KShell & KMacroExpander - are we screwed?
ossi at kde.org
Mon Oct 15 01:09:15 CEST 2007
On Sun, Oct 14, 2007 at 11:27:37PM +0200, Andreas Pakulat wrote:
> Ok, I read the mail, multiple times. But I still don't really
> understand the problems, I think.
> What I did understand is even if people use KShell::quoteargs and Co.
> for a given user-supplied command that should be executed via a shell,
> there's still the risk of executing something like rmdir c:\ if the
> environment of the user gets prepared properly?
well, in fact, you understood the problem pretty well. ;)
> On 05.10.07 15:52:01, Oswald Buddenhagen wrote:
> > possible solutions:
> > - ignore the problem.
> > - ban % from arguments.
> > - screw cmd, v1: kprocess::setshellcommand is nuked again
> > - screw cmd, v2: use a posix shell under windows
> > unless somebody has a better idea, i vote for screw cmd v2, and as a
> > last resort v1 for windows only.
> Well, I'm tempted to say: go for option 1 on win32. I mean if you manage
> to get your environment screwed up who knows what else goes on on that
> machine, it needs a reinstall anyway.
that's oversimplifying the matter.
- you might not need to crack the system to change the env. the
application might contain some bug that prods it into setenv()ing
- while the potential security problem is the biggest one, it is not the
only one. one might get an expansion completely unexpectedly. ok, so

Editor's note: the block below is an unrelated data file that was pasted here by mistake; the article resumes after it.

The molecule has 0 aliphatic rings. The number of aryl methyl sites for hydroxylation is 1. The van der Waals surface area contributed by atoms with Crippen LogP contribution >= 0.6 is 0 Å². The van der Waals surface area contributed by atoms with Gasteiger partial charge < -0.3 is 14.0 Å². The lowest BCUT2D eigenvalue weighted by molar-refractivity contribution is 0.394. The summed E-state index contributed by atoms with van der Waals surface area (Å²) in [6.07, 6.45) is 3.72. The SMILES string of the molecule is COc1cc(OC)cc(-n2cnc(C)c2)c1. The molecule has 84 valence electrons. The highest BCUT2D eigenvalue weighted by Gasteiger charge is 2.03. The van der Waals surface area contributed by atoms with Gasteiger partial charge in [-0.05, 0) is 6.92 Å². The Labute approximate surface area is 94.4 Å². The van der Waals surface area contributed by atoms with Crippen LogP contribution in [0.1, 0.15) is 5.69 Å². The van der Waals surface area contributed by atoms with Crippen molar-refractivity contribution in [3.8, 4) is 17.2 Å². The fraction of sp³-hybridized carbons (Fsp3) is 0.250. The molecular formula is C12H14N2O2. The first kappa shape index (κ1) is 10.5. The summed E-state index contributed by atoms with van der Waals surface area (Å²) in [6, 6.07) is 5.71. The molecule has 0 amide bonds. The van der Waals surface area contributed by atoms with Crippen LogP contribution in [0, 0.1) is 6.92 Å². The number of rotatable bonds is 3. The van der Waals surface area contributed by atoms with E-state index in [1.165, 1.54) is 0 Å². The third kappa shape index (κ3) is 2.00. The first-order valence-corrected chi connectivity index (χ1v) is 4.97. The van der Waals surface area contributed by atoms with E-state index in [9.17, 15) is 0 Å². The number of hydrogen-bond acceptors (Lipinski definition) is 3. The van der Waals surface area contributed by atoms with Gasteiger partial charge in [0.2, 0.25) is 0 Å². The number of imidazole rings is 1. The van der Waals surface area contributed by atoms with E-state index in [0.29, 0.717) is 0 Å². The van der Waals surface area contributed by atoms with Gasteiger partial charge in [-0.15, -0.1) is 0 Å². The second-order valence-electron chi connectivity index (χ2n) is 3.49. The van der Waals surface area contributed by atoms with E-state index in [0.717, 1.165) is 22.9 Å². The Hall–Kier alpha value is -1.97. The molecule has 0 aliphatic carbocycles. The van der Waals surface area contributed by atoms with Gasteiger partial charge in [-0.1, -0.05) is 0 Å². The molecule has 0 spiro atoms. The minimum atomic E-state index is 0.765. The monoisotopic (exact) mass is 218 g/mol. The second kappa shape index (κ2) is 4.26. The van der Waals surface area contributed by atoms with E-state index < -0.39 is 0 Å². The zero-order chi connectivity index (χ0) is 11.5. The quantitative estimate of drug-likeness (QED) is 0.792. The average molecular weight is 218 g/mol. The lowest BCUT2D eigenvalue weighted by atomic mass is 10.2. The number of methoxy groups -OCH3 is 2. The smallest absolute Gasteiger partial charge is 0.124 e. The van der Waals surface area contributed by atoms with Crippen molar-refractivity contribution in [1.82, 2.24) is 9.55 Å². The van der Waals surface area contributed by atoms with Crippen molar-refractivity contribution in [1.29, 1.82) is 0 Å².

this is unprobable, but still not impossible (i guess when you get
something like that on the command line or in a batch script, you'll
be pretty confused as to wtf happened in the first place).
- the "caret-stuffing" to get it even halfways safe (but not secure) is
> If thats not an option I think I vote for screw v1.
well, if this makes win devels happy ...
but don't expect any unix devels to be considerate with your cripled
> screw v2 is still not an option,
> it doesn't make anything simpler for win32 kde developers
well, it does by not requiring them to do any porting in some cases.
> and especially not for the users. Those users would have to adopt the
> commands and arguments to posix shell, which you can't really expect
> from them.
you should consider that about 99% of the commands the user ever
supplies will look like "foo %f", etc. it only becomes a problem if
somebody tries to execute complex shell constructs. but those able to do
that are also able to learn the posix equivalents (it's not like cmd has
a lot of stuff one needs to learn a replacement for :-P) and might even
appreciate the considerably less braindead syntax rules. ;)
btw, i wouldn't go for bash as the posix shell - ash is much leaner -
provided it runs with, e.g. mingw.
why exactly is a cygwin-based shell is a no-go? ash + libc.dll +
cygwin.dll (or whatever that might be in the end) isn't really a heavy
set of deps.
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